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Properties of Sea Water

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1 Properties of Sea Water
August 27

2 Reminders Text copies – Kinkos?
New Student Orientation – 11:45 am Today – MSL Conference Room Send to Heather –

3 Figure 3.14 (Stewart): The sea-floor topography of the ocean with 3km resolution produced from satellite altimeter observations of the shape of the sea surface. From Smith and Sandwell.

4 Physical Properties of Sea Water
Polar Molecule Water = H2O Can dissolve more substances than any other fluid Polar molecule – can form chains (polymers) up to 8 molecules long - leads to very high specific heat – large heat capacity Molecular chains lead to high surface tension, high viscosity Surface Tension -> Capillary Waves -> Air-Sea momentum transfer -> Gravity Waves and Ocean Circulation O-2

5 Physical Properties of Sea Water
Density (ρ) – kg/m3 – determined by temp. and salinity (conductivity) Pressure (p) Viscosity (ν) – causes resistance Surface Tension Thermal Conductivity Thermal Expansion Freezing Point Boiling Point Latent Heat Compressibility Heat Capacity All Conservative - All scalar quantities - no direction involved

6 Other Properties Dissolved Oxygen Phosphate Nitrate Silicate
Optical Char. *Not Conservative* - depend on biology and geochemistry

7 Temperature and Salinity
Two most important properties of sea water – control density Density increases with depth, otherwise, would be unstable If surface waters cool, become heavier and sink - deep water is formed in the polar regions this way If excess evaporation over precipitation, get dense saline water at the surface, causes overturning - overturning occurs at low latitudes and in the Mediterranean Seas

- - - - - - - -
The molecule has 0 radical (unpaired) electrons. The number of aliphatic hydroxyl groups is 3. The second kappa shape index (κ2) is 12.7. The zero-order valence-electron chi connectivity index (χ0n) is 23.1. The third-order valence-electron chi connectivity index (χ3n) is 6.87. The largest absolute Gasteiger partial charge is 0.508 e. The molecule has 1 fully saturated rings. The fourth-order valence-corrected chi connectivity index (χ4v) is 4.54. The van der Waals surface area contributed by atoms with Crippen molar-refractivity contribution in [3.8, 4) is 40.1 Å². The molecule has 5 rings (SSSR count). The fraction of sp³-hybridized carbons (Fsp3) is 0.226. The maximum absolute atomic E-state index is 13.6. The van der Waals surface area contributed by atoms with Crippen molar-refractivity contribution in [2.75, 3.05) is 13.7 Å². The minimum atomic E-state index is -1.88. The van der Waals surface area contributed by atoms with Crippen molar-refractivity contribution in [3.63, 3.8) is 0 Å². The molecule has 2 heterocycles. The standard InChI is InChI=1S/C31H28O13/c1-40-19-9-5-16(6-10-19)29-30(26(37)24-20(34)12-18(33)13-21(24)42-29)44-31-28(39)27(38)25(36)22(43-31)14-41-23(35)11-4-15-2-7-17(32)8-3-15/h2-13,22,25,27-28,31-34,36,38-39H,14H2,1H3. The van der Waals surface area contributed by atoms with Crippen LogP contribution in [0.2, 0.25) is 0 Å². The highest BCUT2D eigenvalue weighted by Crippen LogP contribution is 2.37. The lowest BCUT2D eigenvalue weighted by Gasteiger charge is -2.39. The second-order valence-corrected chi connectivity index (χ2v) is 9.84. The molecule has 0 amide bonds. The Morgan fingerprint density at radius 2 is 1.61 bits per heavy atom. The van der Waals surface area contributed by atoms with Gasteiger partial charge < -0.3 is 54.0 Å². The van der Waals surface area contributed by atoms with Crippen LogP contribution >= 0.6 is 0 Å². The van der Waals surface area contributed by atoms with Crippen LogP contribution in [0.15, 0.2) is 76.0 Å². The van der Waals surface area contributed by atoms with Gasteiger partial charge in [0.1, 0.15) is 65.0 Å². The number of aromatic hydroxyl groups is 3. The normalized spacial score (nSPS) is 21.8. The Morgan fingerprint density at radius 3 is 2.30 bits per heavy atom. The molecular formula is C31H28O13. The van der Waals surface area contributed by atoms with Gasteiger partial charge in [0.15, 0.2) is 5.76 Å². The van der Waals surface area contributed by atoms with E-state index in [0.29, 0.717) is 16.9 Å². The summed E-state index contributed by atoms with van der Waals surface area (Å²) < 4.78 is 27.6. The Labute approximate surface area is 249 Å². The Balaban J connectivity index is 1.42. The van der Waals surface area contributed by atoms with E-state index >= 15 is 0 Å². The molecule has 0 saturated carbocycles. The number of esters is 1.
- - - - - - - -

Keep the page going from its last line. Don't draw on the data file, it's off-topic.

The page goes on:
8 Salinity Defined as a ratio of conductivities between sea water sample and standard sample No units – psu is not a unit – will get nasty letter from Milero Salinity is composed mostly of Cl- (chloride) ions (~19 ‰) and Na+ (sodium) ions (~10.6 ‰) but many other components Salts come from weathering of rocks on land and from hydrothermal vents Ratio of components is constant

9 Salinity changes Due to: - Evaporation vs. Precipitation
- Runoff from land - Mixing of water masses - Freezing and melting of sea ice Highest salinities are found in surface layers at mid latitudes due to evaporation S = 35.0 to 36.5 above permanent thermocline Below 1000m, S=



12 Figure 6.3A: Sea-surface temperature anomaly for January 2005 relative to mean temperature shown in Figure 6.2 using data published by Reynolds and Smith (1995) in the Climate Diagnostics Bulletin for February 1995.

13 Figure 6.3B: Annual range of sea-surface temperature in °C calculated from the Reynolds and Smith (1995) mean sea-surface temperature data set. Contour interval is 1°C with heavy contours at 4°C and 8°C. Shaded areas exceed 8°C.


15 Figure 6.5 Zonal average of sea-surface salinity calculated for all oceans from Levitus (1982) and the difference between evaporation and precipitation (E - P) calculated from data shown in Figure 5.14.

16 Figure 6.6 Water transported by the atmosphere into and out of the Atlantic. Basins draining into the Atlantic are black, deserts are white, and other drainage basins are shaded. Arrows give direction of water transport by the atmosphere, and values are in Sverdrups (1Sv=106 m3). Bold numbers give the net transport for the Atlantic. Overall, the Atlantic loses 0.32Sv, an amount approximately equal to the flow in the Amazon River. From Broecker (1997).

17 Density Determined by temperature, salinity, and pressure
Temperature (T) – ranges from ~-3°C to 34°C - mean temperature of the ocean's waters is: T = 3.5°C - easiest to measure - temperature differences are expressed in Kelvin (K) to avoid confusion with actual temperature K = °C Salinity (S) – ranges from 0 to 36.5 ‰ - mean salinity is S = 34.7 - T and S often used as a tracer of water masses The distribution about the mean is small: 50% of the water is in the range: 1.3°C <T< 3.8°C 34.6 < S < 34.8